In the middle of the human brain there is a tiny struc­ture shaped like an elon­gated donut that plays a cru­cial role in man­aging how the body func­tions. Mea­suring just 10 mil­lime­ters in length and six mil­lime­ters in diam­eter, the hollow struc­ture is involved in a com­plex array of behav­ioral, cog­ni­tive, and affec­tive phe­nomena, such as the fight or flight response, pain reg­u­la­tion, and even sexual activity, according to North­eastern senior research sci­en­tist Ajay Satpute.

With a name longer than the struc­ture itself, the “mid­brain peri­aque­ductal gray region,” or PAG, is extra­or­di­narily dif­fi­cult to inves­ti­gate in humans because of its size and intri­cate struc­ture, he said.

In research pub­lished online this week in the journal Pro­ceed­ings of the National Academy of Sci­ence, Sat­pute and his col­leagues at Northeastern’s Inter­dis­ci­pli­nary Affec­tive Sci­ence Lab­o­ra­tory explain how they hur­dled these chal­lenges by using state-​​of-​​the art imaging to cap­ture this com­plex neural activity. The research could ulti­mately help sci­en­tists explore the grounds of human emo­tion like never before.

This fmri brain scan is related to the research.

Using a high-​​field strength fMRI magnet, Ajay Sat­pute and his colleagues in the Interdisciplinary Affective Science Lab achieved images of the human brain stem (left and center) at resolutions not possible before (right). Credited to Ajay Satpute, Northeastern University.

“The PAG’s func­tional prop­er­ties occur at such small spa­tial scales that we need to cap­ture its activity at very high res­o­lu­tion in order to under­stand it,” he explained.

Until recently, neu­roimaging studies have been car­ried out on func­tional mag­netic res­o­nance imaging, or fMRI, instru­ments con­taining mag­nets of up to three Teslas, a mea­sure of mag­netic field strength. These instru­ments pro­vide crit­ical data for under­standing how the brain’s dif­ferent areas respond to dif­ferent stimuli, but when those areas become suf­fi­ciently small and com­pli­cated, their res­o­lu­tion falls short.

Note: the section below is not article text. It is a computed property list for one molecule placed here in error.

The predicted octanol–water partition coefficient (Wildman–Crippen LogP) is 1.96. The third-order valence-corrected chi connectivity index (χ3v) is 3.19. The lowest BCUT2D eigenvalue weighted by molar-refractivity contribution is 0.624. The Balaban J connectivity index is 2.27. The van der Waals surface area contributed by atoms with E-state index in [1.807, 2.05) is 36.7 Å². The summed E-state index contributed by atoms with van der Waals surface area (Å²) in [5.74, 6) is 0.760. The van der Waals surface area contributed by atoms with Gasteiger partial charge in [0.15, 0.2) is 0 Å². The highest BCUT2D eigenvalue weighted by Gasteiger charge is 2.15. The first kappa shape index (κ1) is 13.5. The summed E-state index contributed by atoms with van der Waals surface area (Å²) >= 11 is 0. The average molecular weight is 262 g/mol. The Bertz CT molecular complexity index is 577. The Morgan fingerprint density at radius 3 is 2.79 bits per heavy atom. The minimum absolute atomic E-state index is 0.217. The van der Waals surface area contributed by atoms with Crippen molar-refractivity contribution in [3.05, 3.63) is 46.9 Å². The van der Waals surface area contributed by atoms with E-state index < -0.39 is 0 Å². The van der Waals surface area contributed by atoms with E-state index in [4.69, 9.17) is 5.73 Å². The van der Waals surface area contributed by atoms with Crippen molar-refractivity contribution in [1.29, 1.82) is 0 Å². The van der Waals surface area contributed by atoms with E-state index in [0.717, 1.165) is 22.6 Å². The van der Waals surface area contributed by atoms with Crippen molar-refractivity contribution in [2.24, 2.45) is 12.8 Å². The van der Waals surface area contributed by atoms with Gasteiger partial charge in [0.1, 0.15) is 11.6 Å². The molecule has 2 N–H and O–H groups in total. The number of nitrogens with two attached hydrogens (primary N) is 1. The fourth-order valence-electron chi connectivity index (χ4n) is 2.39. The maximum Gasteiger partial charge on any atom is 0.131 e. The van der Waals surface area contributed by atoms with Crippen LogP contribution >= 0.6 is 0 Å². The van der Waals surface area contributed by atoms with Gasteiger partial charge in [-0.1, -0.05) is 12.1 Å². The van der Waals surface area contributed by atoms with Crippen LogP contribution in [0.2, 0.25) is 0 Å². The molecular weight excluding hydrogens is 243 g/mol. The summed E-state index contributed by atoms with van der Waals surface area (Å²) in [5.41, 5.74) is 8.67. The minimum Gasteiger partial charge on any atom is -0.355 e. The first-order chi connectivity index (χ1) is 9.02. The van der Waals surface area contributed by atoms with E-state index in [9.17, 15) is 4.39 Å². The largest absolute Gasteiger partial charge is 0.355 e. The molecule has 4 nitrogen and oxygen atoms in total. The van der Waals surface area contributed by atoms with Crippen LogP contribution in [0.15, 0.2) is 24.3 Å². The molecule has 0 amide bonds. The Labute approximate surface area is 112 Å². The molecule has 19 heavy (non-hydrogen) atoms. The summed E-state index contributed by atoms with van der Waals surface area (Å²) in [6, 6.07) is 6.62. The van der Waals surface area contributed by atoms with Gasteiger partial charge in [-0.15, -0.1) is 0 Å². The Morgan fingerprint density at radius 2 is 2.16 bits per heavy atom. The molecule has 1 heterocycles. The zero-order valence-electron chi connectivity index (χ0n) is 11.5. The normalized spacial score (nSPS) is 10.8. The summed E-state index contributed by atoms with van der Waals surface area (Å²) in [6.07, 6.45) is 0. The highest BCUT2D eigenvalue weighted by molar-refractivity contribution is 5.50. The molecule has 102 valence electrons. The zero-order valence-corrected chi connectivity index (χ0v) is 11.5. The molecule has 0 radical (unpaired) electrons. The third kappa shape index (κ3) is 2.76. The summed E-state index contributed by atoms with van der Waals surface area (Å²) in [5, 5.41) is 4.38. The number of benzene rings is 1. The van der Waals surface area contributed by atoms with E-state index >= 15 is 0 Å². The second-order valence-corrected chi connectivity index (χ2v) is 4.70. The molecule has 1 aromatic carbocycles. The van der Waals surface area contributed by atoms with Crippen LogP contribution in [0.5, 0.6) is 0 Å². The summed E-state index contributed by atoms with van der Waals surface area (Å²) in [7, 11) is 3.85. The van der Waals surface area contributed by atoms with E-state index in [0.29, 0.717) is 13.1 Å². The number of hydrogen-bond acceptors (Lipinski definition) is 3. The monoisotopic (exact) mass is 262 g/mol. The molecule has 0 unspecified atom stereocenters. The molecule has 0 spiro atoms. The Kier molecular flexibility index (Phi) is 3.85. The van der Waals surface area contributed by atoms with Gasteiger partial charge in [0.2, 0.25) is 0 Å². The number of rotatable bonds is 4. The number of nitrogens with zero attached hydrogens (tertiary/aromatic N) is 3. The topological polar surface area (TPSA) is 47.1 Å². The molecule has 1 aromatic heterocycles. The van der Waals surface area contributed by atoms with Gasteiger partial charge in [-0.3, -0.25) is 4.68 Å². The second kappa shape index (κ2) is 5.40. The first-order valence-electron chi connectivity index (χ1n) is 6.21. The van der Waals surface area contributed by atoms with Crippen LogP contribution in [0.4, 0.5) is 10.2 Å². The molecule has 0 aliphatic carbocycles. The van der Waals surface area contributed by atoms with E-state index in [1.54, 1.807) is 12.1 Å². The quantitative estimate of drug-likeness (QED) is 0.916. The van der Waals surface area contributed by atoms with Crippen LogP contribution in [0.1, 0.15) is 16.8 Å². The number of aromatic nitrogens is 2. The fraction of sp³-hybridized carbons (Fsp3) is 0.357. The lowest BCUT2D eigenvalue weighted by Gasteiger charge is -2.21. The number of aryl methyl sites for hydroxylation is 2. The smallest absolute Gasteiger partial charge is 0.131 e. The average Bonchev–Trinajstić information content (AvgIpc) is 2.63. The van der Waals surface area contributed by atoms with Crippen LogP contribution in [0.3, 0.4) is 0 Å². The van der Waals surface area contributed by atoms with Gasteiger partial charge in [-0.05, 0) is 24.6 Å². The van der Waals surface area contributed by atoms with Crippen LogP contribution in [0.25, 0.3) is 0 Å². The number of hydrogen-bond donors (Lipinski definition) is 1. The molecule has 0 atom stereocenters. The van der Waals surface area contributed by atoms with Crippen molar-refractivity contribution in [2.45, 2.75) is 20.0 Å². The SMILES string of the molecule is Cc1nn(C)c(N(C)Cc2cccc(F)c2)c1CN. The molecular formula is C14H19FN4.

In the case of the tiny PAG, this problem is para­mount because the PAG wraps around a hollow core, or “aque­duct,” con­taining cere­brospinal fluid, Sat­pute said. Tra­di­tional fMRI instru­ments cannot dis­tin­guish neural activity occur­ring in the PAG from that occur­ring in the CS fluid. Even more dif­fi­cult is iden­ti­fying where within the PAG itself spe­cific responses originate.

In col­lab­o­ra­tion with researchers at the Mass­a­chu­setts Gen­eral Hos­pital in Boston, Sat­pute and his col­leagues used a high-​​tech fMRI instru­ment that con­tains a seven-​​Tesla magnet. The force of the instru­ment is so strong (albeit harm­less) that one can feel its pull when simply walking by. Cou­pled with painstaking manual data analyses, Sat­pute was able to resolve activity in sub-​​regions of the PAG with more pre­ci­sion than ever before.

With their method in hand, the research team showed 11 human research sub­jects images of burn vic­tims, gory injuries, and other con­tent related to threat, harm, and loss while keeping tabs on the PAG’s activity. Researchers also showed the sub­jects neu­tral images such and then com­pared results between the two scenarios.

The proof-​​of-​​concept study showed emotion-​​related activity con­cen­trated in par­tic­ular areas of the PAG. While sim­ilar results have been demon­strated in animal models, nothing like it had pre­vi­ously been shown in human brains.

Using this method­ology, the researchers said they would not only gain a better under­standing of the PAG but also be able to inves­ti­gate a range of brain-​​related research ques­tions beyond this par­tic­ular structure.

Seven-​​Tesla brain imaging pro­vides an unprece­dented view of regions like the PAG while they respond to stimuli, said Lisa Feldman Bar­rett, director of the Inter­dis­ci­pli­nary Affec­tive Sci­ence Lab­o­ra­tory. “Studies like this are a crit­ical step for­ward in bridging human and non­human animal studies of emo­tion, because they offer a level of res­o­lu­tion in human brains that was pre­vi­ously pos­sible only in studies of non-​​human animal,” she said.

Notes about this neuroimaging research

Written by Angela Herring
Contact: Angela Herring – Northeastern University
Source: Northeastern University press release
Image Source: The image is credited to Ajay Satpute, Northeastern University and is adapted from the press release.
Original Research: Abstract for “Identification of discrete functional subregions of the human periaqueductal gray” by Ajay B. Satpute, Tor D. Wager, Julien Cohen-Adad, Marta Bianciardi, Ji-Kyung Choi, Jason T. Buhle, Lawrence L. Wald, and Lisa Feldman Barrett in PNAS. Published online September 30 2013 doi:10.1073/pnas.1306095110